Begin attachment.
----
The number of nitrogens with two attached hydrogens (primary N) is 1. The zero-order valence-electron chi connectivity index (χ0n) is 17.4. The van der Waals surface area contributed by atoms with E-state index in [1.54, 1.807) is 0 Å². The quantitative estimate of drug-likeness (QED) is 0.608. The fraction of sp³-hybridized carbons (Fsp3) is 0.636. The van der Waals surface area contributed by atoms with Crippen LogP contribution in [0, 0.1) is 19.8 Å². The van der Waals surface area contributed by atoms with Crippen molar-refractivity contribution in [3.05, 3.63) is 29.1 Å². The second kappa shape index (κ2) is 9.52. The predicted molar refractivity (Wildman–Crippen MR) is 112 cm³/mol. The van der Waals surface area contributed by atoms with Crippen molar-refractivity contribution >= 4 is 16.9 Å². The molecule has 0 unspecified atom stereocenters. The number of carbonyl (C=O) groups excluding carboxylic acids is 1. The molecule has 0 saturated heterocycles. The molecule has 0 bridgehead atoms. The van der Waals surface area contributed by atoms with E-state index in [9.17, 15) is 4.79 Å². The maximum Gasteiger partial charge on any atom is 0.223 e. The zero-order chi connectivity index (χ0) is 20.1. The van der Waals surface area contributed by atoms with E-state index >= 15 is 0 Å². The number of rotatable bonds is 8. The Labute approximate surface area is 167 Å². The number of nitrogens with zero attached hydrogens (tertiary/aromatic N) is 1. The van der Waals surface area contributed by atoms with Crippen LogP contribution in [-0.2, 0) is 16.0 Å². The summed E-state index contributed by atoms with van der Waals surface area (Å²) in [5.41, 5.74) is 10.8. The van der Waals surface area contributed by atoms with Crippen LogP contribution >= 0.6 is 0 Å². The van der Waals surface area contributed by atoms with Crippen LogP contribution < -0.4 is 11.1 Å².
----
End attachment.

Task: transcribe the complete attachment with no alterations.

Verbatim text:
The number of nitrogens with two attached hydrogens (primary N) is 1. The zero-order valence-electron chi connectivity index (χ0n) is 17.4. The van der Waals surface area contributed by atoms with E-state index in [1.54, 1.807) is 0 Å². The quantitative estimate of drug-likeness (QED) is 0.608. The fraction of sp³-hybridized carbons (Fsp3) is 0.636. The van der Waals surface area contributed by atoms with Crippen LogP contribution in [0, 0.1) is 19.8 Å². The van der Waals surface area contributed by atoms with Crippen molar-refractivity contribution in [3.05, 3.63) is 29.1 Å². The second kappa shape index (κ2) is 9.52. The predicted molar refractivity (Wildman–Crippen MR) is 112 cm³/mol. The van der Waals surface area contributed by atoms with Crippen molar-refractivity contribution >= 4 is 16.9 Å². The molecule has 0 unspecified atom stereocenters. The number of carbonyl (C=O) groups excluding carboxylic acids is 1. The molecule has 0 saturated heterocycles. The molecule has 0 bridgehead atoms. The van der Waals surface area contributed by atoms with E-state index in [9.17, 15) is 4.79 Å². The maximum Gasteiger partial charge on any atom is 0.223 e. The zero-order chi connectivity index (χ0) is 20.1. The van der Waals surface area contributed by atoms with E-state index >= 15 is 0 Å². The number of rotatable bonds is 8. The Labute approximate surface area is 167 Å². The number of nitrogens with zero attached hydrogens (tertiary/aromatic N) is 1. The van der Waals surface area contributed by atoms with Crippen LogP contribution in [-0.2, 0) is 16.0 Å². The summed E-state index contributed by atoms with van der Waals surface area (Å²) in [5.41, 5.74) is 10.8. The van der Waals surface area contributed by atoms with Crippen LogP contribution >= 0.6 is 0 Å². The van der Waals surface area contributed by atoms with Crippen LogP contribution < -0.4 is 11.1 Å².